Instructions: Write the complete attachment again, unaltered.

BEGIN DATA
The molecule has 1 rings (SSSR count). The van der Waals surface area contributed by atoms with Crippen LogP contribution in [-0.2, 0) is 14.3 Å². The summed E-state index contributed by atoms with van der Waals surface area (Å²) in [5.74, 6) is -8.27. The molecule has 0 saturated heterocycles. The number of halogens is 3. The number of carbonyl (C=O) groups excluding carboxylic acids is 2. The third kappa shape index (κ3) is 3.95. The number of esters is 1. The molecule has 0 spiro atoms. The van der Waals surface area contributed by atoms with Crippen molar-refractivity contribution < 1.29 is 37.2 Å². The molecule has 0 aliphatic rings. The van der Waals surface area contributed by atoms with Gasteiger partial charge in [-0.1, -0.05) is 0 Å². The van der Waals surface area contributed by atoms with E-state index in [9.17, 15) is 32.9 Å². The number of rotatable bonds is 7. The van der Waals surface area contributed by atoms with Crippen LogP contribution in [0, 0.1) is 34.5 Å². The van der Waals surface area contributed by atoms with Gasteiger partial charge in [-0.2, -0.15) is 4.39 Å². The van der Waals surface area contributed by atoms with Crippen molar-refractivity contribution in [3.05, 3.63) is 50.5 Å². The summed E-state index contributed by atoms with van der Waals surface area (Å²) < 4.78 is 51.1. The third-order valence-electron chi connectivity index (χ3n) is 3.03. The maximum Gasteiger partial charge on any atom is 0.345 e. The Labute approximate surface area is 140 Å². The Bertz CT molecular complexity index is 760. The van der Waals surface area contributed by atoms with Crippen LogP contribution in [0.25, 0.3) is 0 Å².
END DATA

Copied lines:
The molecule has 1 rings (SSSR count). The van der Waals surface area contributed by atoms with Crippen LogP contribution in [-0.2, 0) is 14.3 Å². The summed E-state index contributed by atoms with van der Waals surface area (Å²) in [5.74, 6) is -8.27. The molecule has 0 saturated heterocycles. The number of halogens is 3. The number of carbonyl (C=O) groups excluding carboxylic acids is 2. The third kappa shape index (κ3) is 3.95. The number of esters is 1. The molecule has 0 spiro atoms. The van der Waals surface area contributed by atoms with Crippen molar-refractivity contribution < 1.29 is 37.2 Å². The molecule has 0 aliphatic rings. The van der Waals surface area contributed by atoms with Gasteiger partial charge in [-0.1, -0.05) is 0 Å². The van der Waals surface area contributed by atoms with E-state index in [9.17, 15) is 32.9 Å². The number of rotatable bonds is 7. The van der Waals surface area contributed by atoms with Crippen LogP contribution in [0, 0.1) is 34.5 Å². The van der Waals surface area contributed by atoms with Gasteiger partial charge in [-0.2, -0.15) is 4.39 Å². The van der Waals surface area contributed by atoms with Crippen molar-refractivity contribution in [3.05, 3.63) is 50.5 Å². The summed E-state index contributed by atoms with van der Waals surface area (Å²) < 4.78 is 51.1. The third-order valence-electron chi connectivity index (χ3n) is 3.03. The maximum Gasteiger partial charge on any atom is 0.345 e. The Labute approximate surface area is 140 Å². The Bertz CT molecular complexity index is 760. The van der Waals surface area contributed by atoms with Crippen LogP contribution in [0.25, 0.3) is 0 Å².